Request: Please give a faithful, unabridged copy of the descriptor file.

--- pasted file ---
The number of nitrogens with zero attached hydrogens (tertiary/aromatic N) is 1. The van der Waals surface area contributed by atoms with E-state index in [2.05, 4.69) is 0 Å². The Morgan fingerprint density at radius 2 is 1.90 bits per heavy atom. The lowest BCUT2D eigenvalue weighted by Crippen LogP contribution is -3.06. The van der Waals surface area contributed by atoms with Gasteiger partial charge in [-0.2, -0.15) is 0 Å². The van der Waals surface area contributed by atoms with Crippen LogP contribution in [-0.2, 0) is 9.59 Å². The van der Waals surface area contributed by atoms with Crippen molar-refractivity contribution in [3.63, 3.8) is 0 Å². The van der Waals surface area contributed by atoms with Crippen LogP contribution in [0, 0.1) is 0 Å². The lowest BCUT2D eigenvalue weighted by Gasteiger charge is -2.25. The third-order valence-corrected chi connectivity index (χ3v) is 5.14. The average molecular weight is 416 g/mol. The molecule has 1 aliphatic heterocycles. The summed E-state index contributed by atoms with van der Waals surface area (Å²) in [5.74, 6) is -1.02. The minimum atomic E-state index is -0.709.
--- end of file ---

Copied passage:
The number of nitrogens with zero attached hydrogens (tertiary/aromatic N) is 1. The van der Waals surface area contributed by atoms with E-state index in [2.05, 4.69) is 0 Å². The Morgan fingerprint density at radius 2 is 1.90 bits per heavy atom. The lowest BCUT2D eigenvalue weighted by Crippen LogP contribution is -3.06. The van der Waals surface area contributed by atoms with Gasteiger partial charge in [-0.2, -0.15) is 0 Å². The van der Waals surface area contributed by atoms with Crippen LogP contribution in [-0.2, 0) is 9.59 Å². The van der Waals surface area contributed by atoms with Crippen molar-refractivity contribution in [3.63, 3.8) is 0 Å². The van der Waals surface area contributed by atoms with Crippen LogP contribution in [0, 0.1) is 0 Å². The lowest BCUT2D eigenvalue weighted by Gasteiger charge is -2.25. The third-order valence-corrected chi connectivity index (χ3v) is 5.14. The average molecular weight is 416 g/mol. The molecule has 1 aliphatic heterocycles. The summed E-state index contributed by atoms with van der Waals surface area (Å²) in [5.74, 6) is -1.02. The minimum atomic E-state index is -0.709.